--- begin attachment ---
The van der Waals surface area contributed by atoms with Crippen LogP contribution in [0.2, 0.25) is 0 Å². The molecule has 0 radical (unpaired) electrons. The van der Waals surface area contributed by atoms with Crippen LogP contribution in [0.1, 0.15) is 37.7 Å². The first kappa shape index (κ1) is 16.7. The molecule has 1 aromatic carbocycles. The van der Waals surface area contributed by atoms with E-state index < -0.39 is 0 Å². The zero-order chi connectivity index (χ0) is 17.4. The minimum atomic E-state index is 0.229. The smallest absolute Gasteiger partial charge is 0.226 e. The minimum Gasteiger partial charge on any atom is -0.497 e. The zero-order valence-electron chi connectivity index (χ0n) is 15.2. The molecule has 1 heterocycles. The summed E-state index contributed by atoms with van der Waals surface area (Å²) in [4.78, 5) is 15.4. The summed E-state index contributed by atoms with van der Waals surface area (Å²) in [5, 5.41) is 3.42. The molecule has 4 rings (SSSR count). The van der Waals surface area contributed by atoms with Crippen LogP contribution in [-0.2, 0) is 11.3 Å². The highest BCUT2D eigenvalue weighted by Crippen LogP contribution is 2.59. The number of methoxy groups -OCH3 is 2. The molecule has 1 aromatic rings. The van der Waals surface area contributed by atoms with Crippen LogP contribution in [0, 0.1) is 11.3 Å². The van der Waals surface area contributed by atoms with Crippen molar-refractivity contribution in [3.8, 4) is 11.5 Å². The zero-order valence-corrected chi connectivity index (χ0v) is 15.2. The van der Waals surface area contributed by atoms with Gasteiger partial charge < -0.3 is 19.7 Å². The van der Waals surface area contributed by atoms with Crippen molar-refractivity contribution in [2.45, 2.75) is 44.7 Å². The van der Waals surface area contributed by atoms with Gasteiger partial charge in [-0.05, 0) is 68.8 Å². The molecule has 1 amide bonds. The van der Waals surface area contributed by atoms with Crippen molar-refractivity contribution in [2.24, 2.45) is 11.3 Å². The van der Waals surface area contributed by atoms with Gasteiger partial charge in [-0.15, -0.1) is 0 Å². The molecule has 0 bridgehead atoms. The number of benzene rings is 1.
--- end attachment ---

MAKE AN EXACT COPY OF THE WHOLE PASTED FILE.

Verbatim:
The van der Waals surface area contributed by atoms with Crippen LogP contribution in [0.2, 0.25) is 0 Å². The molecule has 0 radical (unpaired) electrons. The van der Waals surface area contributed by atoms with Crippen LogP contribution in [0.1, 0.15) is 37.7 Å². The first kappa shape index (κ1) is 16.7. The molecule has 1 aromatic carbocycles. The van der Waals surface area contributed by atoms with E-state index < -0.39 is 0 Å². The zero-order chi connectivity index (χ0) is 17.4. The minimum atomic E-state index is 0.229. The smallest absolute Gasteiger partial charge is 0.226 e. The minimum Gasteiger partial charge on any atom is -0.497 e. The zero-order valence-electron chi connectivity index (χ0n) is 15.2. The molecule has 1 heterocycles. The summed E-state index contributed by atoms with van der Waals surface area (Å²) in [4.78, 5) is 15.4. The summed E-state index contributed by atoms with van der Waals surface area (Å²) in [5, 5.41) is 3.42. The molecule has 4 rings (SSSR count). The van der Waals surface area contributed by atoms with Crippen LogP contribution in [-0.2, 0) is 11.3 Å². The highest BCUT2D eigenvalue weighted by Crippen LogP contribution is 2.59. The number of methoxy groups -OCH3 is 2. The molecule has 1 aromatic rings. The van der Waals surface area contributed by atoms with Crippen LogP contribution in [0, 0.1) is 11.3 Å². The van der Waals surface area contributed by atoms with Crippen molar-refractivity contribution in [3.8, 4) is 11.5 Å². The zero-order valence-corrected chi connectivity index (χ0v) is 15.2. The van der Waals surface area contributed by atoms with Gasteiger partial charge < -0.3 is 19.7 Å². The van der Waals surface area contributed by atoms with Crippen molar-refractivity contribution in [2.45, 2.75) is 44.7 Å². The van der Waals surface area contributed by atoms with Gasteiger partial charge in [-0.05, 0) is 68.8 Å². The molecule has 1 amide bonds. The van der Waals surface area contributed by atoms with Crippen molar-refractivity contribution in [2.24, 2.45) is 11.3 Å². The van der Waals surface area contributed by atoms with Gasteiger partial charge in [-0.15, -0.1) is 0 Å². The molecule has 0 bridgehead atoms. The number of benzene rings is 1.